Long-Term Answers

June 2021 saw Initial Teacher Training (ITT) applications fall below pre-pandemic levels for the first time since lockdown measures were imposed, after a ‘boom’ in applications during 2020. This has led to concerns that the open labour market that did not exist in 2020 is taking people away from teaching, and even potentially leading to more issues with teacher retention in the coming months.

While a post-pandemic dip in training applications is not overly surprising, the speed at which they dipped below pre-pandemic levels is. The teacher training process is also different now to how it was back in 2019 – bursaries for training in many subjects has been withdrawn, meaning the vast numbers of people seeking a career change are excluded or put off from entering education before they can even start.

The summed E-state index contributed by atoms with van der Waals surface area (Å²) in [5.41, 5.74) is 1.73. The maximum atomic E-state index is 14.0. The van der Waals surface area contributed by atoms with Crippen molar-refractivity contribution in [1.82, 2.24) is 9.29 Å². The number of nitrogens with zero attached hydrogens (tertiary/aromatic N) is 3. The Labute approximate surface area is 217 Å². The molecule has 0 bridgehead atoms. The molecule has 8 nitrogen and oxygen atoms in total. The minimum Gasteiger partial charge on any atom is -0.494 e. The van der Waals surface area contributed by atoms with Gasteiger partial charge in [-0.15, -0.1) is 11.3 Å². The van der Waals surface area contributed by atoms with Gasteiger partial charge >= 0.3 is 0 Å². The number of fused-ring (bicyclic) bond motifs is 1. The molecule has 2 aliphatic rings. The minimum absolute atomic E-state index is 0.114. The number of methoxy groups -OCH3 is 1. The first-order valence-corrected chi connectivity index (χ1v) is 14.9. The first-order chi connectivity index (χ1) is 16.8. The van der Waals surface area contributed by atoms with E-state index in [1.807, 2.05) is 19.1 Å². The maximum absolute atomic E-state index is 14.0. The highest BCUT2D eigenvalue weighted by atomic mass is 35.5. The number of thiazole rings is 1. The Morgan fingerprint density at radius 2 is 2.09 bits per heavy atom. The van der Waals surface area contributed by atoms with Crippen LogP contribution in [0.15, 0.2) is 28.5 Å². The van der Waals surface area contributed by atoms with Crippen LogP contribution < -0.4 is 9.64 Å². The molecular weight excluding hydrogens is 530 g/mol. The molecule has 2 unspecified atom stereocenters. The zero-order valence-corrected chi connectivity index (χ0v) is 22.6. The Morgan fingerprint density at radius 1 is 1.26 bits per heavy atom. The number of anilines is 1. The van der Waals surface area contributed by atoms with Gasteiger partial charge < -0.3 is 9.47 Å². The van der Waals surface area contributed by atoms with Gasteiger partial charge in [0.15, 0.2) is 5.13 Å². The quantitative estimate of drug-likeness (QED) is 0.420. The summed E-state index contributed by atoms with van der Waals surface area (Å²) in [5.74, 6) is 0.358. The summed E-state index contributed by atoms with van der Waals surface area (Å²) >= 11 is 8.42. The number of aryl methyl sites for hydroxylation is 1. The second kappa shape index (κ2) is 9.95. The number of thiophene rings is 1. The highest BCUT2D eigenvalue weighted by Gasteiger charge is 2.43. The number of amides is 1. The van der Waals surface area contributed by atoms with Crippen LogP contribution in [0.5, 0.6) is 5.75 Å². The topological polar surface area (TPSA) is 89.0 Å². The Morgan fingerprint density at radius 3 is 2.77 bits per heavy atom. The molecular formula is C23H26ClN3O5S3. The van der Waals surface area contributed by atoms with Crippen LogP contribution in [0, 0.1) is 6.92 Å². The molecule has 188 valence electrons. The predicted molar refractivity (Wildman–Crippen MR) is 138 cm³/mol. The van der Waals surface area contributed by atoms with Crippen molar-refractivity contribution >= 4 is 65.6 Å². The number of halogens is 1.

With a very open job market and people more inclined than ever to change career, there is a great potential to recruit teachers. Advertising campaigns emphasising the impacts teachers can have on children’s lives have not been enough to see a great uptake in applications. This is because teaching is not the only sector out there that has the potential to impact lives in such a positive way. Teaching must be made easily accessible and worthwhile in the long term for new recruits, both financially and personal fulfilment. It is only when these issues are addressed will the teaching staff shortages be addressed in a way that will go some way to resolving the issue, rather than providing short-term fixes.



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Cover photo courtesy of vectorjuice